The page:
As explained by Rahul Sharan, Lead Research Analyst, Dry Bulk, the Trump Administration had three options in order to support the country’s steel industry:

  • A tariff of at least 25% on all steel imports from all countries
  • A tariff of at least 53% on all steel imports from 12 countries (Brazil, China, Costa Rica, Egypt, India, Malaysia, South Korea, Russia, South Africa, Thailand, Turkey and Vietnam) with a quota by product on steel imports from all other countries equal to 100% of their 2017 exports to the US
  • A quota on all steel products from all countries equal to 63% of each country’s 2017 exports to the US

In the end, Trump plumped for Option 1, possibly because its simplicity made it the most Twitter-friendly. The hostile reaction from its trading partners was entirely predictable, with little credence given to the stated reason of needing domestic steel supply for its tanks and warships. Such reactions have seldom deterred the present administration, but the horse trading has begun in earnest.

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Canada is the largest steel exporter to the US, followed by Russia, Brazil, the EU and Mexico. Canada and Mexico have already secured exemptions on tariffs, but with a warning that their exemptions could be withdrawn if they tranship foreign steel into the US while passing it off as their own. The EU, Australia, Argentina, Brazil and South Korea have won an exemption, but only till May, leaving Russia, Brazil and Turkey to deal with the tariff issue. Most of them have already threatened to retaliate.

China – whose cheap exports have destabilised steel industries across the globe – can expect few concessions, so its response will be based on retaliation. Beijing is already threatening action against US technology companies operating in China, hoping that they will put pressure on Washington. Cars, agricultural products and ethanol are on Beijing’s hit-list.

US steel imports (million tonnes) / Source: Drewry Maritime Research, GTIS

What does Trump want?

Drewry research notes that:

  • The clear motive of the US government is to arrest the slide in domestic steel production. Before the financial crisis of 2009, the US was producing close to 100 million tonnes of crude steel every year. Since then, it has been sliding year after year, and slipped below 80 million tonnes in 2015, before registering a marginal increase in 2017.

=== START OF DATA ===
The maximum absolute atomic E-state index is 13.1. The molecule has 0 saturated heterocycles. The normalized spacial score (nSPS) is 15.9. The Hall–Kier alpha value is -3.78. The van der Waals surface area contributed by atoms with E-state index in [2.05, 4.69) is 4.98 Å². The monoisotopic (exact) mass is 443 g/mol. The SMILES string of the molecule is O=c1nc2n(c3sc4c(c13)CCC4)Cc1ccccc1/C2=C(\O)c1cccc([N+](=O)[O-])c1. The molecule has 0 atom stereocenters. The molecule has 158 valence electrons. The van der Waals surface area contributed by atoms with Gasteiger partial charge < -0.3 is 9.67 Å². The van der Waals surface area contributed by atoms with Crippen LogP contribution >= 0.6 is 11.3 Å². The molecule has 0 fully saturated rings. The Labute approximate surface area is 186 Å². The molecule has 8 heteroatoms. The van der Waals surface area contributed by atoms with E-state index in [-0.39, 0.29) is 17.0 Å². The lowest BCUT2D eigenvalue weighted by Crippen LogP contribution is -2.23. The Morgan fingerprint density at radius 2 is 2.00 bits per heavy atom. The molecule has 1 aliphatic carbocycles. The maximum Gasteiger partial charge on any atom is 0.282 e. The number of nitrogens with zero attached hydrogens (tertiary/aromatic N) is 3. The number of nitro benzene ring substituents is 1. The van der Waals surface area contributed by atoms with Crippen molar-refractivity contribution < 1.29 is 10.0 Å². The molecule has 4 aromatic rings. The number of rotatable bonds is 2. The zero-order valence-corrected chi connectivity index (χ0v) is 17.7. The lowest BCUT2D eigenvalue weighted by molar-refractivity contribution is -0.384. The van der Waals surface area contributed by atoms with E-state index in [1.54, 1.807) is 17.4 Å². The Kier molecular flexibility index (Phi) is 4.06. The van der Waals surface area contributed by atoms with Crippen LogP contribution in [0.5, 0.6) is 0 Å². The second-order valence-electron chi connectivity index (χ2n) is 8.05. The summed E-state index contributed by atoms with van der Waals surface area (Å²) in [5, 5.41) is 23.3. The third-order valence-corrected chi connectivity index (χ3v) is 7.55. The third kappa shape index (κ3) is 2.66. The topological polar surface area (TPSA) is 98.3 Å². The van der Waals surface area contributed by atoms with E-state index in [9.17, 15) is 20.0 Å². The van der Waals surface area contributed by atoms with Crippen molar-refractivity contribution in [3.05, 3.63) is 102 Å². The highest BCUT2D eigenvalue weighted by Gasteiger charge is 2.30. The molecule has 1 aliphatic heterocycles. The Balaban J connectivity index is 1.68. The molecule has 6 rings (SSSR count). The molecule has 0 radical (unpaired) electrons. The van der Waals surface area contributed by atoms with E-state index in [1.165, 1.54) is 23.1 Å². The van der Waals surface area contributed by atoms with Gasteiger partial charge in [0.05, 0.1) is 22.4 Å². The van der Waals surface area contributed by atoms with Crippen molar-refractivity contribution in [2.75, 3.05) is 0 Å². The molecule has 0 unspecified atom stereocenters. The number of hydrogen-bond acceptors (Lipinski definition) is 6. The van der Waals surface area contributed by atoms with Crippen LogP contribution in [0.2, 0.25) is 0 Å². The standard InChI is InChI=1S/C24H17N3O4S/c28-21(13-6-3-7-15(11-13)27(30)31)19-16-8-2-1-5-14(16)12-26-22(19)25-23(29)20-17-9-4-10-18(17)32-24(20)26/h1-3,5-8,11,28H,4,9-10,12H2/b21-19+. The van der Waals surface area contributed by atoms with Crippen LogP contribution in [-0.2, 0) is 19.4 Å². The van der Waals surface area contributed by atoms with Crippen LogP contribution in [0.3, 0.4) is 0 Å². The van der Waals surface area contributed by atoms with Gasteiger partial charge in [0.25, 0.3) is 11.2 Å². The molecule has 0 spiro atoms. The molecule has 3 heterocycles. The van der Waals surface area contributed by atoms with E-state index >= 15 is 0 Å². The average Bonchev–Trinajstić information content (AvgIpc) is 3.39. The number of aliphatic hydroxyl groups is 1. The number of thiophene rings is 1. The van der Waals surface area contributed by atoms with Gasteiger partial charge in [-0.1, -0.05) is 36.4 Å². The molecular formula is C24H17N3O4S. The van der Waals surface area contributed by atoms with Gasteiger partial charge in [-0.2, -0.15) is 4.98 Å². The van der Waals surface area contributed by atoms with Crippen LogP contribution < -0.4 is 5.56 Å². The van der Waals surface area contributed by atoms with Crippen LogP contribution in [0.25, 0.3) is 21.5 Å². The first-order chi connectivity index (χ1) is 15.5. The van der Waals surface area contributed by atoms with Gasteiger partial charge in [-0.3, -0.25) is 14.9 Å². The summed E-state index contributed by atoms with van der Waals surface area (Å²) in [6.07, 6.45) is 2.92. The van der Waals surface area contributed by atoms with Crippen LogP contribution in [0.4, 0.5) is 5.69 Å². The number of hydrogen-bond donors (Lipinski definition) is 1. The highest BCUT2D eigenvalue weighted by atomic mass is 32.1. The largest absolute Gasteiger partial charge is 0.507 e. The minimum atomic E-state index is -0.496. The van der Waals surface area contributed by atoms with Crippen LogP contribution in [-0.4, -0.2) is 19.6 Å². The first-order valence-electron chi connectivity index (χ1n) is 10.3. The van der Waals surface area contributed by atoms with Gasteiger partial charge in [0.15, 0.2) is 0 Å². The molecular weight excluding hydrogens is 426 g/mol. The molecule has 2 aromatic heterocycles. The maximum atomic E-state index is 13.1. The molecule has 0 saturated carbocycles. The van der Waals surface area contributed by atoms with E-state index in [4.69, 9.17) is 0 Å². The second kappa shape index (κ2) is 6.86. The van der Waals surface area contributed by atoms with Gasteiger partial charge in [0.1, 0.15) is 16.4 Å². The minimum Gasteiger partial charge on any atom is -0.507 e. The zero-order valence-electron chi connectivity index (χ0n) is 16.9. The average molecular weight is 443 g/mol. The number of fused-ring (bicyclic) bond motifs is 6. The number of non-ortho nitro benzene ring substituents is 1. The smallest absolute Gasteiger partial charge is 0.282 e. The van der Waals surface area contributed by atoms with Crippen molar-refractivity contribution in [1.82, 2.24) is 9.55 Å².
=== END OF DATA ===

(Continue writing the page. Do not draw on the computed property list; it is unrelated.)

• Ironically, China’s year-on-year growth in steel production lagged the world average for nine of the 15 months to February, and February was its second weakest month since November 2016.

Washington hopes that the new tariffs will bring down steel imports by some 13 million tonnes so that their domestic mills produce more. The remedy is intended to increase the present operating rate of 73% of its capacity to approximately 80%, which is the minimum utilisation needed for the long-term viability of the industry, according to the Department of Commerce. This might be optimistic, considering that world average utilisation has not been above 75% since September 2014.

Positive and negative effects for shipping

Overhauling trade routes to and from US will have ripple effects on dry bulk shipping, according to Drewry.

  1. If events go as planned, then dry bulk shipping will lose 32 billion tonne-miles of steel demand. Half of all steel products move in dry bulk carriers, so a decrease of 13 million tonnes of steel imports would mean a loss of 6.5 million tonnes of dry bulk cargo.
  2. Steel volumes from all trade partners apart from Canada and Mexico would suffer. Even without an increase in Canada and Mexico’s share of US imports, more than 100 Supramax shipments a year would be lost. If other countries lose business to the NAFTA pair, the impact will be even heavier.
  3. Then there are the effects of any retaliation. These are more difficult to quantify, as the measures exist only as threats so far and the commodities involved would be varied. In some cases, ship operators could benefit. For example, China is planning to import soybean from Brazil and Argentina instead of the US as a protest against the steel tariff, which would mean a substantial increase in tonne-miles.